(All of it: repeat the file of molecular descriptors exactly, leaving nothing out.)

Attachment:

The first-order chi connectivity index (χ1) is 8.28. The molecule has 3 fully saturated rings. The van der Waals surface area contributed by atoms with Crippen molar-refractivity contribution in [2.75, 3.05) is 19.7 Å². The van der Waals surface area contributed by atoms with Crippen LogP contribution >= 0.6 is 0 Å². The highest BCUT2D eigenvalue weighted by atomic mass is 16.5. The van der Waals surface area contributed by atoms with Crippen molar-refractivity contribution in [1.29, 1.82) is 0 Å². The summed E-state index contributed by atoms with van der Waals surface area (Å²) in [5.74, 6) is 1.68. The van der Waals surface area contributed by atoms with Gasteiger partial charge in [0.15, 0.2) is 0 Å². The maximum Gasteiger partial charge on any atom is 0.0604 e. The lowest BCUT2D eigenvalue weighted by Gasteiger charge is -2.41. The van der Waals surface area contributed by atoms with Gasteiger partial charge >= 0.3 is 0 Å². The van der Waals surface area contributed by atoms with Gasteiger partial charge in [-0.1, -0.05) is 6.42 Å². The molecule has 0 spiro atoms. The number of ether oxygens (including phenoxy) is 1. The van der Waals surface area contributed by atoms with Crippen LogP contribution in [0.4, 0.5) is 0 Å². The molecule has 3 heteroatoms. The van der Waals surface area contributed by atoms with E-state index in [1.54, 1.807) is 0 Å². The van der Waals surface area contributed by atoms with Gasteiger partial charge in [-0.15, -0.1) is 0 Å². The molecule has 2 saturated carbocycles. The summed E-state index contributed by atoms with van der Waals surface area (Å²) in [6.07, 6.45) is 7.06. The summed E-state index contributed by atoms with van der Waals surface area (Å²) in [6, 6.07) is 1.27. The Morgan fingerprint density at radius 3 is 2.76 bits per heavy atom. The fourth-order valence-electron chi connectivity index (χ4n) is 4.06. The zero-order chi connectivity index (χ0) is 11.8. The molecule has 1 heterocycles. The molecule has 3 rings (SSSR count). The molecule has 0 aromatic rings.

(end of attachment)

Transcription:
The first-order chi connectivity index (χ1) is 8.28. The molecule has 3 fully saturated rings. The van der Waals surface area contributed by atoms with Crippen molar-refractivity contribution in [2.75, 3.05) is 19.7 Å². The van der Waals surface area contributed by atoms with Crippen LogP contribution >= 0.6 is 0 Å². The highest BCUT2D eigenvalue weighted by atomic mass is 16.5. The van der Waals surface area contributed by atoms with Crippen molar-refractivity contribution in [1.29, 1.82) is 0 Å². The summed E-state index contributed by atoms with van der Waals surface area (Å²) in [5.74, 6) is 1.68. The van der Waals surface area contributed by atoms with Gasteiger partial charge in [0.15, 0.2) is 0 Å². The maximum Gasteiger partial charge on any atom is 0.0604 e. The lowest BCUT2D eigenvalue weighted by Gasteiger charge is -2.41. The van der Waals surface area contributed by atoms with Gasteiger partial charge >= 0.3 is 0 Å². The van der Waals surface area contributed by atoms with Gasteiger partial charge in [-0.1, -0.05) is 6.42 Å². The molecule has 0 spiro atoms. The number of ether oxygens (including phenoxy) is 1. The van der Waals surface area contributed by atoms with Crippen LogP contribution in [0.4, 0.5) is 0 Å². The molecule has 3 heteroatoms. The van der Waals surface area contributed by atoms with E-state index in [1.54, 1.807) is 0 Å². The van der Waals surface area contributed by atoms with Gasteiger partial charge in [-0.15, -0.1) is 0 Å². The molecule has 2 saturated carbocycles. The summed E-state index contributed by atoms with van der Waals surface area (Å²) in [6.07, 6.45) is 7.06. The summed E-state index contributed by atoms with van der Waals surface area (Å²) in [6, 6.07) is 1.27. The Morgan fingerprint density at radius 3 is 2.76 bits per heavy atom. The fourth-order valence-electron chi connectivity index (χ4n) is 4.06. The zero-order chi connectivity index (χ0) is 11.8. The molecule has 1 heterocycles. The molecule has 3 rings (SSSR count). The molecule has 0 aromatic rings.